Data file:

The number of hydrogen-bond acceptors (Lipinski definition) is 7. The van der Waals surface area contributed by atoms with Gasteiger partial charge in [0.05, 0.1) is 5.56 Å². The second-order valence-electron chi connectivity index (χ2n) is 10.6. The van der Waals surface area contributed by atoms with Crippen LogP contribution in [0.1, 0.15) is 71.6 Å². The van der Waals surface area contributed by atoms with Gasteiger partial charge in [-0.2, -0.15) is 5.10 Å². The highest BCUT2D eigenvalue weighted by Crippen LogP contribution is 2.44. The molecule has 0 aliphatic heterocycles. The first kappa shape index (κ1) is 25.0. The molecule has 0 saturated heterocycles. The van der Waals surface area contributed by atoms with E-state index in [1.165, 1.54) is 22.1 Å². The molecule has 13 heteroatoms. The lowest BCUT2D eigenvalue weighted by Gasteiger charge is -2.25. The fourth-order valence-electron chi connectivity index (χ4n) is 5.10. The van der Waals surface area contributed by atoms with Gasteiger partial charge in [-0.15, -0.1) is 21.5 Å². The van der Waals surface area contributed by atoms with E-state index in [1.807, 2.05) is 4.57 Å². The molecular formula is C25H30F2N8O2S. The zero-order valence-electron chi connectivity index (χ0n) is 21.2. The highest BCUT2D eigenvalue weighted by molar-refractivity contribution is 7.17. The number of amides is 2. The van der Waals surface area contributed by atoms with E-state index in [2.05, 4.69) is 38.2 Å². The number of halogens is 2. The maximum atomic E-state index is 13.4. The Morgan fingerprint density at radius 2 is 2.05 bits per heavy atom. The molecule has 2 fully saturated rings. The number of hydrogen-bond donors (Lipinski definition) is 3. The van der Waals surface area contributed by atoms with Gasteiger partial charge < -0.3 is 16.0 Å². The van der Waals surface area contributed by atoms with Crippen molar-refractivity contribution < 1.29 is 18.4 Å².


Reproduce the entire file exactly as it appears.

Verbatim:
The number of hydrogen-bond acceptors (Lipinski definition) is 7. The van der Waals surface area contributed by atoms with Gasteiger partial charge in [0.05, 0.1) is 5.56 Å². The second-order valence-electron chi connectivity index (χ2n) is 10.6. The van der Waals surface area contributed by atoms with Crippen LogP contribution in [0.1, 0.15) is 71.6 Å². The van der Waals surface area contributed by atoms with Gasteiger partial charge in [-0.2, -0.15) is 5.10 Å². The highest BCUT2D eigenvalue weighted by Crippen LogP contribution is 2.44. The molecule has 0 aliphatic heterocycles. The first kappa shape index (κ1) is 25.0. The molecule has 0 saturated heterocycles. The van der Waals surface area contributed by atoms with E-state index in [1.165, 1.54) is 22.1 Å². The molecule has 13 heteroatoms. The lowest BCUT2D eigenvalue weighted by Gasteiger charge is -2.25. The fourth-order valence-electron chi connectivity index (χ4n) is 5.10. The van der Waals surface area contributed by atoms with Gasteiger partial charge in [-0.15, -0.1) is 21.5 Å². The van der Waals surface area contributed by atoms with E-state index in [1.807, 2.05) is 4.57 Å². The molecular formula is C25H30F2N8O2S. The zero-order valence-electron chi connectivity index (χ0n) is 21.2. The highest BCUT2D eigenvalue weighted by molar-refractivity contribution is 7.17. The number of amides is 2. The van der Waals surface area contributed by atoms with E-state index in [2.05, 4.69) is 38.2 Å². The number of halogens is 2. The maximum atomic E-state index is 13.4. The Morgan fingerprint density at radius 2 is 2.05 bits per heavy atom. The molecule has 2 fully saturated rings. The number of hydrogen-bond donors (Lipinski definition) is 3. The van der Waals surface area contributed by atoms with Gasteiger partial charge < -0.3 is 16.0 Å². The van der Waals surface area contributed by atoms with Crippen molar-refractivity contribution < 1.29 is 18.4 Å².